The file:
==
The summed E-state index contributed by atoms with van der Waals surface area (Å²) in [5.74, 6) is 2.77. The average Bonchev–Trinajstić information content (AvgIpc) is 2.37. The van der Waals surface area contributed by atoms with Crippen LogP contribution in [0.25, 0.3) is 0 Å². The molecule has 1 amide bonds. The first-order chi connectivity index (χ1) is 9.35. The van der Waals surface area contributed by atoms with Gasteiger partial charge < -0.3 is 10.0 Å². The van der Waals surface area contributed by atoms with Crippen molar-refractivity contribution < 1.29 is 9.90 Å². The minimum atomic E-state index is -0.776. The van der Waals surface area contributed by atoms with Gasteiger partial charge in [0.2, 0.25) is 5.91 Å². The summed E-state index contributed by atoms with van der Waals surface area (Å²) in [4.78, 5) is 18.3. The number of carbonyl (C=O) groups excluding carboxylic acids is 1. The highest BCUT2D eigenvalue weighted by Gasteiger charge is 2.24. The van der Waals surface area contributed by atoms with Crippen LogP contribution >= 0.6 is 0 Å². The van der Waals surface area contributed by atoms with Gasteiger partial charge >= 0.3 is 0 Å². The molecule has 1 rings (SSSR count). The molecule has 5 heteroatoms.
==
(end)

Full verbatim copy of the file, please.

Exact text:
The summed E-state index contributed by atoms with van der Waals surface area (Å²) in [5.74, 6) is 2.77. The average Bonchev–Trinajstić information content (AvgIpc) is 2.37. The van der Waals surface area contributed by atoms with Crippen LogP contribution in [0.25, 0.3) is 0 Å². The molecule has 1 amide bonds. The first-order chi connectivity index (χ1) is 9.35. The van der Waals surface area contributed by atoms with Gasteiger partial charge < -0.3 is 10.0 Å². The van der Waals surface area contributed by atoms with Crippen molar-refractivity contribution < 1.29 is 9.90 Å². The minimum atomic E-state index is -0.776. The van der Waals surface area contributed by atoms with Gasteiger partial charge in [0.2, 0.25) is 5.91 Å². The summed E-state index contributed by atoms with van der Waals surface area (Å²) in [4.78, 5) is 18.3. The number of carbonyl (C=O) groups excluding carboxylic acids is 1. The highest BCUT2D eigenvalue weighted by Gasteiger charge is 2.24. The van der Waals surface area contributed by atoms with Crippen LogP contribution >= 0.6 is 0 Å². The van der Waals surface area contributed by atoms with Gasteiger partial charge >= 0.3 is 0 Å². The molecule has 1 rings (SSSR count). The molecule has 5 heteroatoms.